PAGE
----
Sunday, January 20, 2008

Writing my first Objective-C program

While working on the code for a future post, I needed to write a little Objective C program. The program is very simple one but I wanted to do some string processing and use some data structures such as dictionaries an arrays.

Because of this I thought it was a nice opportunity to learn a little bit about the GNUStep project. For its home page:


GNUstep is a cross-platform, object-oriented framework for desktop application development. Based on the OpenStep specification originally created by NeXT (now Apple), GNUstep enables developers to rapidly build sophisticated software by employing a large library of reusable software components.


This framework is implemented in Objective-C and it provides a lot functionality. Collections and string handling is included with this functionality. Also a lot of documentation is available in order to get started. The GNUstep documentation page provides pointers to lots of good resources.

Installation files are available from the download page. What I did was to install the gnustep-code-devel package in my Ubuntu machine, this installs all the required dependencies.

GCC, the GNU Compiler Collection includes support for Objective-C.

With all of this installed, by could start playing with Objective-C and GNUStep.

For example here's a little program that splits a string separated by commas:


#include <stdio.h>
#import <Foundation/Foundation.h>

int main(void)
{
CREATE_AUTORELEASE_POOL(pool);

NSString* aString = @"Uno ,Dos,Tres";
NSLog(aString);

NSArray *parts = [aString componentsSeparatedByString:@","];
NSString* second = [parts objectAtIndex: 1];
NSLog(second);
return 0;
}



Also the following example uses the NSMutableDictionary and NSNumber classes.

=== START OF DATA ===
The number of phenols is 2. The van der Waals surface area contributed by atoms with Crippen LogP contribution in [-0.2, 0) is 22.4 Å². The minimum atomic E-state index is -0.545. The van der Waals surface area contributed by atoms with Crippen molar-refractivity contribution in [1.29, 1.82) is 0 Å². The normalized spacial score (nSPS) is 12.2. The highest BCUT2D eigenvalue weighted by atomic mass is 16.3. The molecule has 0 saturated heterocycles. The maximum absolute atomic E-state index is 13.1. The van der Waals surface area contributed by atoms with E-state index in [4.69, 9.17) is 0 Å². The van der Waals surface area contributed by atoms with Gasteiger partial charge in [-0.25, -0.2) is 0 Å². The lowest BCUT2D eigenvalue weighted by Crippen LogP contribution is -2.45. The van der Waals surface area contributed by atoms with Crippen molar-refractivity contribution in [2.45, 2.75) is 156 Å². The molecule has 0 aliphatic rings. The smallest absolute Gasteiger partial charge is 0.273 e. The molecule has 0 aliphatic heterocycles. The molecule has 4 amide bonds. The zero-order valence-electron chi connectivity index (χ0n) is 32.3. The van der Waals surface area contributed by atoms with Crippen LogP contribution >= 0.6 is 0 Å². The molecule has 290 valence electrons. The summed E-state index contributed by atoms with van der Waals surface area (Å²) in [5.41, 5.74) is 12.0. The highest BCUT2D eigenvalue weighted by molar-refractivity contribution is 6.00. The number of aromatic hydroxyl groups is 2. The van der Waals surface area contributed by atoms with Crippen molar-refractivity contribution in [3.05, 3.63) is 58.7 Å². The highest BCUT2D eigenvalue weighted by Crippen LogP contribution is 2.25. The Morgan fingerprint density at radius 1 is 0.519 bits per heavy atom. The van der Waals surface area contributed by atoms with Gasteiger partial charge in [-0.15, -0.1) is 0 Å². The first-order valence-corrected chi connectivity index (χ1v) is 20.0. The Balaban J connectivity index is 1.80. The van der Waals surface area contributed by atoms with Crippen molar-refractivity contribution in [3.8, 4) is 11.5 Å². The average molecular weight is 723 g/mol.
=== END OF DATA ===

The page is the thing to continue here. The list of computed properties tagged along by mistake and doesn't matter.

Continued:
#include <stdio.h>
#import <Foundation/Foundation.h>

int main(void)
{
CREATE_AUTORELEASE_POOL(pool);
NSMutableDictionary* dictionary = [[NSMutableDictionary new] autorelease];

[dictionary setObject: [NSNumber numberWithInt: 1] forKey:@"one"];
[dictionary setObject: [NSNumber numberWithInt: 2] forKey:@"two"];


if ([dictionary objectForKey: @"one"] != nil) {
NSNumber* value = [dictionary objectForKey: @"one"];
NSLog([value stringValue]);
}

DESTROY(pool);
}


In order to compile these programs we need to create a makefile called GNUmakefile that looks like this:


include $(GNUSTEP_MAKEFILES)/common.make
TOOL_NAME = Test
LogTest_OBJC_FILES = source.m
include $(GNUSTEP_MAKEFILES)/tool.make


Here source.m is the name of the source file and Test the name of the executable.

And compile it by doing the following:


$ . /usr/share/GNUstep/Makefiles/GNUstep.sh
$ make


The GNUstep.sh sets some environment variables required by the makefile.

3 comments:

Anonymous said...

Note: if tool name is Test, then the line in the Makefile should be:

Test_OBJC_FILES = hello.m

Anonymous said...

Actually, make that:

Test_OBJC_FILES = source.m

Anonymous said...

Thank you very much for your explanation. It saved me a lot of time!